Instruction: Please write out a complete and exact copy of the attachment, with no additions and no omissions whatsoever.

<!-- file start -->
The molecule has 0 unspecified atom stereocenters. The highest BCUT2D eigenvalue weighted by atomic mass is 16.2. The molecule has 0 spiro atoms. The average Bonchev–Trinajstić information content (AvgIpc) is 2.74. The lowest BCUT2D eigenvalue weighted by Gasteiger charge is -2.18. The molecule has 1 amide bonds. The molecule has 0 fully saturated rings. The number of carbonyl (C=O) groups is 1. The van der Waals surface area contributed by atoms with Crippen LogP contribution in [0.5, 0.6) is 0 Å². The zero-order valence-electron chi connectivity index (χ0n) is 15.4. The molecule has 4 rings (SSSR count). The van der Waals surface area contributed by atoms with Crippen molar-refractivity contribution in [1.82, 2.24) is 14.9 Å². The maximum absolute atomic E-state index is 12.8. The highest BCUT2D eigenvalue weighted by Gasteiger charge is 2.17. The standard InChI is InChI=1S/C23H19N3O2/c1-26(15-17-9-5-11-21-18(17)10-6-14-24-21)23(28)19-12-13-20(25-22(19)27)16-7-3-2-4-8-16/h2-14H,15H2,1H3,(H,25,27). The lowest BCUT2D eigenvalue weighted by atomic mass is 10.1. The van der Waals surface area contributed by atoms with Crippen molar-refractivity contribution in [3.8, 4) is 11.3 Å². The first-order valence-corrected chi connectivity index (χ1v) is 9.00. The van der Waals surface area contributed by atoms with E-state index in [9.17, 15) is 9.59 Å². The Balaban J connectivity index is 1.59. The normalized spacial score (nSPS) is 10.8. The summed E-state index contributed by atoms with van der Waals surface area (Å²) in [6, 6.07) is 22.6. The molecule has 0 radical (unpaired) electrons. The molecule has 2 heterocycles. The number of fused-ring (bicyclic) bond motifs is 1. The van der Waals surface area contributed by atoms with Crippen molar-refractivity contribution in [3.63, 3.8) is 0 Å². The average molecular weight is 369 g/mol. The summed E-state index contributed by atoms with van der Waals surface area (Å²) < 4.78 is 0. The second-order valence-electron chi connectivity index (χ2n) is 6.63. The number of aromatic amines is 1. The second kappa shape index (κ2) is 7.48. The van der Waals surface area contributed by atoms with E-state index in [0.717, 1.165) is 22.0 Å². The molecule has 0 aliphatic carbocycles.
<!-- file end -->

The molecule has 0 unspecified atom stereocenters. The highest BCUT2D eigenvalue weighted by atomic mass is 16.2. The molecule has 0 spiro atoms. The average Bonchev–Trinajstić information content (AvgIpc) is 2.74. The lowest BCUT2D eigenvalue weighted by Gasteiger charge is -2.18. The molecule has 1 amide bonds. The molecule has 0 fully saturated rings. The number of carbonyl (C=O) groups is 1. The van der Waals surface area contributed by atoms with Crippen LogP contribution in [0.5, 0.6) is 0 Å². The zero-order valence-electron chi connectivity index (χ0n) is 15.4. The molecule has 4 rings (SSSR count). The van der Waals surface area contributed by atoms with Crippen molar-refractivity contribution in [1.82, 2.24) is 14.9 Å². The maximum absolute atomic E-state index is 12.8. The highest BCUT2D eigenvalue weighted by Gasteiger charge is 2.17. The standard InChI is InChI=1S/C23H19N3O2/c1-26(15-17-9-5-11-21-18(17)10-6-14-24-21)23(28)19-12-13-20(25-22(19)27)16-7-3-2-4-8-16/h2-14H,15H2,1H3,(H,25,27). The lowest BCUT2D eigenvalue weighted by atomic mass is 10.1. The van der Waals surface area contributed by atoms with Crippen molar-refractivity contribution in [3.8, 4) is 11.3 Å². The first-order valence-corrected chi connectivity index (χ1v) is 9.00. The van der Waals surface area contributed by atoms with E-state index in [9.17, 15) is 9.59 Å². The Balaban J connectivity index is 1.59. The normalized spacial score (nSPS) is 10.8. The summed E-state index contributed by atoms with van der Waals surface area (Å²) in [6, 6.07) is 22.6. The molecule has 0 radical (unpaired) electrons. The molecule has 2 heterocycles. The number of fused-ring (bicyclic) bond motifs is 1. The van der Waals surface area contributed by atoms with Crippen molar-refractivity contribution in [3.63, 3.8) is 0 Å². The average molecular weight is 369 g/mol. The summed E-state index contributed by atoms with van der Waals surface area (Å²) < 4.78 is 0. The second-order valence-electron chi connectivity index (χ2n) is 6.63. The number of aromatic amines is 1. The second kappa shape index (κ2) is 7.48. The van der Waals surface area contributed by atoms with E-state index in [0.717, 1.165) is 22.0 Å². The molecule has 0 aliphatic carbocycles.